The hailed loveliest villages – Reine, Nusford, A  –  lived up to their hype and were all in wonderfully scenic locations too. All were well worth a visit and a stroll(and if you can afford it, a coffee.)



After flying in to tiny and blissfully quiet Leknes airport from Bodo and picking up our car,  within 20 minutes of landing we were driving south to Sakrisoy Rorbuer near Reine. Our accommodation for the next 3 nights was about an hour away but I wanted to detour first to see Nusfjord.

It’s around 6km of winding, scenic road off the main E10  to reach the village and it was well worth it.This was our first real taste of the Lofoten scenery I’d so longed to see. Around Leknes, it’s actually quite heavily populated with lots of farmland.This detour took us to a wilder, more remote little place, a picturesque gem of restored red and yellow Rorbuer (fishermen’s cabins) sited in a severely beautiful bay with a big mountain backdrop.

We did very little but wander and take it all in – in the sunshine too, though dark clouds were looming.Racks of dried cod were still on display, a local delicacy.But they were so dried out now that there was only a faint smell in the air.These racks are in every village – the ‘aroma’ in season must be over-powering. Although 19 August seemed peak tourist season to me, in Norway the peak was over with the schools going back and there was no difficulty parking, no big tour buses clogging things up, as we’d read about in the guide books.

Reine (Moskenesoya)

Our beautiful accommodation was only a 5 minute drive from Reine and this was a village we popped into several times. It was bigger than I’d imagined with a pretty church and some nice restored Rorbuer.

The setting within the Kirkefjord is the thing – this is the most spectacular of all Lofoten’s fjords, an absolute wow. The mountainscape round here is of a sort of Tolkien-Land, impossibly sheer and quite savage.

There isn’t a lot to the village apart from lots of houses, Rorbuer and a cafe and it hasn’t quite the charm of Nusfjord but it’s handy for the little ferry boat to Vinstad which you use for the easy Bunes Beach hike. Just round the corner is the start of the famous Reinebringen hike which is not recommended as of 2017 because of dangerous erosion of the steep path and exposure.However, we saw quite a few people on the ridge during our time in this area.Given the warning signs, we ruled it out as hike.

This area is much more populated than I thought, with several pleasant small fishing communities all joined by attractive bridges, part of the E10 route.

Sakrisoy was actually an attractive little settlement in itself, with many Rorbuer, fish racks, a couple of old boats on display, a nice looking hostel and cafe/deli.That backdrop of course is the thing  – you can’t take your eyes off it.Loved our base here.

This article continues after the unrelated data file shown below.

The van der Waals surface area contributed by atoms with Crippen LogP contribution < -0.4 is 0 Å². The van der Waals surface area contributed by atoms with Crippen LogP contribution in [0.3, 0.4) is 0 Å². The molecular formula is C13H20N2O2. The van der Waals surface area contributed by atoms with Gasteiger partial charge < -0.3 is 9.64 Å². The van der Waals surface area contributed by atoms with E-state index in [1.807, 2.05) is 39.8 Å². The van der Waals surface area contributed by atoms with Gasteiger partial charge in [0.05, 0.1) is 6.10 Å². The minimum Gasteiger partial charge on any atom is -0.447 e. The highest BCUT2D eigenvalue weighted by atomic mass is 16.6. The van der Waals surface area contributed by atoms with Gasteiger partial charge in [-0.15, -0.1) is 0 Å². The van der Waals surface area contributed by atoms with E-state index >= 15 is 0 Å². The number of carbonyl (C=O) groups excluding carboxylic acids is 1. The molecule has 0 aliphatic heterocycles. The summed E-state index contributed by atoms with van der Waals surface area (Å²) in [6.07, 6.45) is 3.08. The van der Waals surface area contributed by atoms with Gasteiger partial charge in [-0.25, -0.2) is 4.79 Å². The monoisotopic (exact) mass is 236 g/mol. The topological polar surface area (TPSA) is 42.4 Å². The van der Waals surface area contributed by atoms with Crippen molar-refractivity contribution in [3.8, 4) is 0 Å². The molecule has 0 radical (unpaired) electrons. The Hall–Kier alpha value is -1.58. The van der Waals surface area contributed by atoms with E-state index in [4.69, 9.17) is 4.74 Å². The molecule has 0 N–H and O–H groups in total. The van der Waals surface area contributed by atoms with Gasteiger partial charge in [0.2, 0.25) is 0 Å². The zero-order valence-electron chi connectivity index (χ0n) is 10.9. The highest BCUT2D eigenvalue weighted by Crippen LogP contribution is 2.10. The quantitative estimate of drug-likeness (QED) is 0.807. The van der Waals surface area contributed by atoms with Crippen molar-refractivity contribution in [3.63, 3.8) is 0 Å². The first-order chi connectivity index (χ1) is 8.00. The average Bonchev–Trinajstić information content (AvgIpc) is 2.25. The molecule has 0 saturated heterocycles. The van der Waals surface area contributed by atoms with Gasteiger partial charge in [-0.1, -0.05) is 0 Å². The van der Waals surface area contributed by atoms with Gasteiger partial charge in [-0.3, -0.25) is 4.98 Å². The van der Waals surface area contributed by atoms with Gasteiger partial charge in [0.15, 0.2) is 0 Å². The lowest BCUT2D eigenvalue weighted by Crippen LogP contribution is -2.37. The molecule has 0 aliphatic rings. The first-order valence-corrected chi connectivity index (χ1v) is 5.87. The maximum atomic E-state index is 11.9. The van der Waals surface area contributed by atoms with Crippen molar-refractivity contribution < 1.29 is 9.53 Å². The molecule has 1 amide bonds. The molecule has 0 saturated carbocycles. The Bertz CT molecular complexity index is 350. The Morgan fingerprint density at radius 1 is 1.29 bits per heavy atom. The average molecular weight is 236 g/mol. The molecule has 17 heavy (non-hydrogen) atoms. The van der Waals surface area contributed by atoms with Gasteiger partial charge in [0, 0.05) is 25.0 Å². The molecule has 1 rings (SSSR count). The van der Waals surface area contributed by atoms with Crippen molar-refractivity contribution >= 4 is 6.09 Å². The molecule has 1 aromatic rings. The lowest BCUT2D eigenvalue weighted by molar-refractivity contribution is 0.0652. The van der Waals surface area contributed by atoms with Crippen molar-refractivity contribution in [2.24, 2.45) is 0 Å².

When we arrived at The White House (£200 per night – ouch) a pair of sea eagles were being mobbed by crows very close to the house.Saw the eagles every day at some point, a majestic sight.

Just between Reine and Sakrisoy is a good Co-op supermarket ; beer only, no wine or spirits. For that, you have to find a Vinmonopolet – state run, in limited supply and with limited hours.Leknes was the nearest.Luckily we had both packed away champagne and spirits(for Chris) in the hold luggage so had supplies for a few days.Makes us sound like alkies but also saved us a small fortune as alcohol was double what we pay at home.

The village of A (pronounced O)

Gorgeous.My favourite of all. Loved where we stayed but I could have easily stayed here too.Wonderful backdrop, though not quite Kirkefjord standard, an end of the road place, very quiet, nice and fairly inexpensive cafe (for Norway) , little museum and a lake at the rear of the village too.More of an open sea feel than fjord to it. Had a really good coffee here in a small cafe attached to the Museum, with good books to browse and a buzzy atmosphere.

This was also the start of the long hike to Munkebu which I fancied (but which we didn’t do when the day came, due to really foul weather.)

What would bring me back here are the Orca pods which arrive April/May chasing the herring and which can be seen from shore, according to the cafe guy.What a sight.

Sakrisoy and The White House

Can’t praise The White House highly enough, charming, wood panelled accommodation, very spacious  – as it should be at the eye watering cost! Better value for families with a bed in every nook and cranny.Great deck to sit out on with tea or a glass of vino and contemplate the wonder of Kirkefjord. The E10 is a short way behind it but it wasn’t that busy and we had no road noise as such (something I really don’t like.)

Opened the Champers I’d brought from home and drank to finally arriving in Lofoten and to , hopefully, a great holiday.Tinned curry and rice for tea which actually tasted pretty good with some fresh chicken added to it.A remnant from summer wild camping trips at home which had now flown here to be consumed.



During our week on Lofoten, Norway we visited Leknes (good for shopping, picking up wine and supplies), Svolvaer – bigger, busy town with a superb Sea Eagle trip on offer.We also stopped to shop in Ramberg: nothing much to it apart from a decent wee supermarket and nice tourist info centre.Lots of holiday cabins which spoiled the pleasant beach for me.Shapely mountains in the distance. Passed through Stamsund on a very wet, dreary day and couldn’t see it’s charm at all.Quite spread out.

None of these places held any great appeal as bases to me though Svolvaer, which our Lonely Planet guide had described as not that attractive,  was buzzing and better than I’d expected. More of a town. Well up the Lofoten chain though and perhaps 2 hours or so from Kirkefjord.








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